IT'S actually very simple.
Cause damage to an opponent's head at an AFL venue in 2014 and there is a penalty coming your way.
Hopefully at some stage today, everyone who's been rolling out the "game is dead" and "I'm not going to watch footy any more" statements will realise that Melbourne's Jack Viney was going to be suspended the moment Adelaide's Tom Lynch had his jaw broken.
It's just the way it now is. Bad luck for Lynch. Worse luck for Viney, who clearly did not intend to break Lynch's jaw.
This oh-so-predictable outcry from ex-players and frothing-at-the-mouth supporters who yearn for the supposedly good old days of the past – those days where players would deliberately get picked off behind play and face no consequence – is nothing but wasted energy.
In 2014, we cannot endorse a game that allows for jaws to be broken or faces fractured or heads cracked and sit back and do nothing about it.
The people so fond of footy's past don’t seem to realise there won't be a viable footy future if we don't address such issues in the way Viney was dealt with on Tuesday night by the AFL Tribunal.
For every hot-blooded male who uses the "game is like netball" line, there is a female fearful of a son pursuing an Australian football career.
This debate was the one the AFL was supposed to have, and should have had, after round one last year. So we are already 14 months behind schedule.
Remember when North Melbourne’s Lindsay Thomas made head contact with Collingwood's Ben Reid at Etihad Stadium last year? Despite having powers to act against Thomas, the Match Review Panel wimped it.
The AFL admitted this in late 2013.
At last year's national draft on the Gold Coast, AFL football operations boss Mark Evans addressed coaches and senior football officials on the topic of head clashes.
He said then that the AFL had to take very seriously ALL concussion incidents and head injuries. It was implied more than stated that incredible pressure was being applied by insurance companies. And that the threat of legal action down the track was already a major concern.
There are already dozens of legal cases being prepared by ex-players who will be seeking damages for head injuries incurred in their AFL careers. Watch this space.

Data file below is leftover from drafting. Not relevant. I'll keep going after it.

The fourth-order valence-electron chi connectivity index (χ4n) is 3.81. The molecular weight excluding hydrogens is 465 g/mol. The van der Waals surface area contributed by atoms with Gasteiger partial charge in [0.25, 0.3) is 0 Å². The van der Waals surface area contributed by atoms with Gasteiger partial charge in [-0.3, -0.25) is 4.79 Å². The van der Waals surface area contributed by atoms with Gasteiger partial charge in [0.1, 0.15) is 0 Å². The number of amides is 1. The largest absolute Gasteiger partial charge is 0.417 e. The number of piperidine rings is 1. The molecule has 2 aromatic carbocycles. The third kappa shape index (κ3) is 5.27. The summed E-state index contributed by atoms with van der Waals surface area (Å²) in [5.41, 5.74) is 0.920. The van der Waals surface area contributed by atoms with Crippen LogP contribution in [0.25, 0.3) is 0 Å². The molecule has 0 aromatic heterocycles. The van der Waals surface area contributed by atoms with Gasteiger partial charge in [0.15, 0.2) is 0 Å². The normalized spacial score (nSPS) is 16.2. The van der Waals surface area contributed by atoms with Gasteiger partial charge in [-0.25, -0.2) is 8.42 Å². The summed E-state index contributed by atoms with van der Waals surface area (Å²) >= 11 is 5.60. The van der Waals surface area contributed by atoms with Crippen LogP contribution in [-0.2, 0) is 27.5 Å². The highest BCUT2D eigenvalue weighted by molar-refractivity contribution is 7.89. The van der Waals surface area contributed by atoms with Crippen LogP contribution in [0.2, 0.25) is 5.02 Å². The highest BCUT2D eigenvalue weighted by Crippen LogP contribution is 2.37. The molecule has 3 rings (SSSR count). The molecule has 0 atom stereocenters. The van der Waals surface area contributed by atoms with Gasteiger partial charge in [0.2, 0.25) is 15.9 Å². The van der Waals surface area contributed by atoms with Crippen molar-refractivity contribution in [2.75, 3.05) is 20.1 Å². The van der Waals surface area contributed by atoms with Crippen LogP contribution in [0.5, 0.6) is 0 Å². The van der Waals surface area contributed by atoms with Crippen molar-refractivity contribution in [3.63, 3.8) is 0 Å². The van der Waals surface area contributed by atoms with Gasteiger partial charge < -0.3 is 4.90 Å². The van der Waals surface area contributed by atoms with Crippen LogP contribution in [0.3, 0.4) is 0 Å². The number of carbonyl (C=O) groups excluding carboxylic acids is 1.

So line that fact up with what happened to Lynch last weekend. He had his jaw broken and his head badly jolted.
What if he was to suffer post-football brain problems and then take such matters to the courts? How would it look for the AFL if part of his court case highlighted the Viney hit, and it had been established the AFL had not acted? No doubt, Lynch's legal representative would mount an argument that the AFL therefore condoned such on-field action.The Viney incident frame by frame: Hover your mouse to pause and scroll forwards or backwards
North Melbourne coach Brad Scott summed up this matter perfectly on Footy Classified
on Monday night when he drew a distinction between knowing what the tribunal would do to Viney against what he would like to have happen.
The next day, the Tribunal ruled as he knew it would and suspended Viney.
Those who argue that had Lynch not suffered a broken jaw we wouldn't have heard one more thing about the Viney incident are correct.
Just like we never hear anything about the motorist who runs a red light and is fortunate enough to not hit anyone on the way through. But we are all made aware of the motorist who runs a red light and collides with someone crossing the road.
In footy in 2014, if you break someone's jaw, no matter how, you need to know you will be sanctioned.
From now on, forget the words like intent, impact, intentional and negligent which the Match Review Panel uses, and be aware that a broken jaw means a suspension.
From now, realise that the "good old days", whatever and whenever they were, are no longer ... and that "good, old-fashioned shirtfronts" that accidentally involve the head will be acted on.
It's just the way it is.